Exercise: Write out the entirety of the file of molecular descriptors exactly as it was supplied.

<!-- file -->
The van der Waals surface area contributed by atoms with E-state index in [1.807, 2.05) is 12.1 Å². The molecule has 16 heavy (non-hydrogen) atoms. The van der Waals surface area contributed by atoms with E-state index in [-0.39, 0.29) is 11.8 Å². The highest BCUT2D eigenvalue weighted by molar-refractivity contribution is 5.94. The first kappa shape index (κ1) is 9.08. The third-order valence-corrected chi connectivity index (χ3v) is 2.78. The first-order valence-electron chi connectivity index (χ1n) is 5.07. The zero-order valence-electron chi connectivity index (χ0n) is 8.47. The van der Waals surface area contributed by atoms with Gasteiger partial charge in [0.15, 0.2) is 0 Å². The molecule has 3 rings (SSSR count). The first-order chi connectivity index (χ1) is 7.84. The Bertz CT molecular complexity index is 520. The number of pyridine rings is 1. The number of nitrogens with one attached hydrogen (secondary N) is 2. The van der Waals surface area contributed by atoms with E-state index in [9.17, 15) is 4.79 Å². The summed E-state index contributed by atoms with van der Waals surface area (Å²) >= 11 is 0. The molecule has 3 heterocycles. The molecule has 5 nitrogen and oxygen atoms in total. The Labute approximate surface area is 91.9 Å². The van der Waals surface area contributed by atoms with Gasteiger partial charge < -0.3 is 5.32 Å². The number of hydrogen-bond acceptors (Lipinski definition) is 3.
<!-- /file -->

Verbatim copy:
The van der Waals surface area contributed by atoms with E-state index in [1.807, 2.05) is 12.1 Å². The molecule has 16 heavy (non-hydrogen) atoms. The van der Waals surface area contributed by atoms with E-state index in [-0.39, 0.29) is 11.8 Å². The highest BCUT2D eigenvalue weighted by molar-refractivity contribution is 5.94. The first kappa shape index (κ1) is 9.08. The third-order valence-corrected chi connectivity index (χ3v) is 2.78. The first-order valence-electron chi connectivity index (χ1n) is 5.07. The zero-order valence-electron chi connectivity index (χ0n) is 8.47. The van der Waals surface area contributed by atoms with Gasteiger partial charge in [0.15, 0.2) is 0 Å². The molecule has 3 rings (SSSR count). The first-order chi connectivity index (χ1) is 7.84. The Bertz CT molecular complexity index is 520. The number of pyridine rings is 1. The number of nitrogens with one attached hydrogen (secondary N) is 2. The van der Waals surface area contributed by atoms with E-state index in [9.17, 15) is 4.79 Å². The summed E-state index contributed by atoms with van der Waals surface area (Å²) >= 11 is 0. The molecule has 3 heterocycles. The molecule has 5 nitrogen and oxygen atoms in total. The Labute approximate surface area is 91.9 Å². The van der Waals surface area contributed by atoms with Gasteiger partial charge < -0.3 is 5.32 Å². The number of hydrogen-bond acceptors (Lipinski definition) is 3.